Completely uneducated, I went to a used car lot to buy my first car. The first clue telling me I chose the wrong dealer was when I looked in the rear view mirror and saw the salesmen high-fiving each other as I drove the car off the lot. By the time I owned the car for a year I created a new way to drive that involved holding the window up with my elbow, holding the dash in place with my knee, and keeping a list of which accessories shorted out the entire electrical system. Thinking back, that dealer did not have my best interest in mind. For my next purchase, I needed to not only educate myself but find a new place to shop for cars.
With wine, a little education and the right place to shop can also make a big difference in the quality of the product you end up with. For an education, there is a great new book out by wine critic Carolyn Evans-Hammond called Good Better Best Wines. It’s kind of a Consumer Reports for wines where she rates the popular big brand name wines under $15. The reviews are complete with tasting notes and clear photos of the labels. The book is available through Amazon and like the wines she reviews, is under $15.
For a place to shop, look for more wine-focused liquor stores where the staff is passionate about wine. France 44 in Minneapolis, for example, has free wine tasting every Friday and Saturday. It allows you to “test drive” the wine before you buy. Shakopee Wine Cellars offers an interesting twist with its video coupon. You sign up, and then once a week you receive a short video via email featuring the owner’s smiling mug announcing a special deal available only to those on his email list. He often talks about the featured wine so it’s a great way to learn about what you’re buying. Unlike my car dealer, he’s not trying to get rid of the lemons. Rather, the owner finds a wine he likes and then charms the distributors for a super price that he can use for the video.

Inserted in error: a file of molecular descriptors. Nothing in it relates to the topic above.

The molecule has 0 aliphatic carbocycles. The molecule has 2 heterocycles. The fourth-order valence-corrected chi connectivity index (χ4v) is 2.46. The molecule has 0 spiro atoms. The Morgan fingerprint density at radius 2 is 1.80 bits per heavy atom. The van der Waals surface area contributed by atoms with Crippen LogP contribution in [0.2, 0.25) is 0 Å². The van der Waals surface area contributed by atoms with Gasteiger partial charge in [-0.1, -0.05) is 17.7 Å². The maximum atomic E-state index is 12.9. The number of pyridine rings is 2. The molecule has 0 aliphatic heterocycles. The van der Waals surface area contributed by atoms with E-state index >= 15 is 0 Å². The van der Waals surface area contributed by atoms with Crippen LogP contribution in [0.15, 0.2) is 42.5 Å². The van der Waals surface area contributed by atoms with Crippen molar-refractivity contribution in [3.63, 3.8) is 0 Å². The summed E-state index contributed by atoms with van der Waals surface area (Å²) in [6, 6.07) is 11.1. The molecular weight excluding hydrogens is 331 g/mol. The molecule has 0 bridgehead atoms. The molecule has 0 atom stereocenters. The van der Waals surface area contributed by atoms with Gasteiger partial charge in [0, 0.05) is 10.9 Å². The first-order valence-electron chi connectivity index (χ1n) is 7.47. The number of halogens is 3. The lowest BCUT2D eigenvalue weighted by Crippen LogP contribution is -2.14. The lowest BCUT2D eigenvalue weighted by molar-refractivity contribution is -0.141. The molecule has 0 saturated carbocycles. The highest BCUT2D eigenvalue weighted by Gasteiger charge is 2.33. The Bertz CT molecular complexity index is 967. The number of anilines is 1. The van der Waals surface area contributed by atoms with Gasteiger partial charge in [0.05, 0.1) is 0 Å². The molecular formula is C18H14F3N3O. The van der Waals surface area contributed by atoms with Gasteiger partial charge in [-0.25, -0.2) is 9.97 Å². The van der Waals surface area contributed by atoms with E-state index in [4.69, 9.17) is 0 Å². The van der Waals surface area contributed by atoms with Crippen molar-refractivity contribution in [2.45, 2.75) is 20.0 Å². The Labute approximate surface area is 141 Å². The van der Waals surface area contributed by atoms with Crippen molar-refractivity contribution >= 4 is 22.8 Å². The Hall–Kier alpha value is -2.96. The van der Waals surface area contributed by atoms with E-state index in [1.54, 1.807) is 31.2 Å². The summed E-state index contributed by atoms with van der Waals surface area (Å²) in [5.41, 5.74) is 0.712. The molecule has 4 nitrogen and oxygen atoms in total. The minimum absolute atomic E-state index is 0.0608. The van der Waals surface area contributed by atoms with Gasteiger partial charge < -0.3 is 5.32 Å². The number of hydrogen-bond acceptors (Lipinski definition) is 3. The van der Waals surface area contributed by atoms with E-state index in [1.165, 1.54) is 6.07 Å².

This week’s recommendation:
Souverain 2008, Alexander Valley Chardonnay ($15.99): This wine is the purple Buick of the wine world: It’s big and it’s smooth and doesn’t apologize for lumbering along in the left lane with its huge, delicious flavors of oak and butter.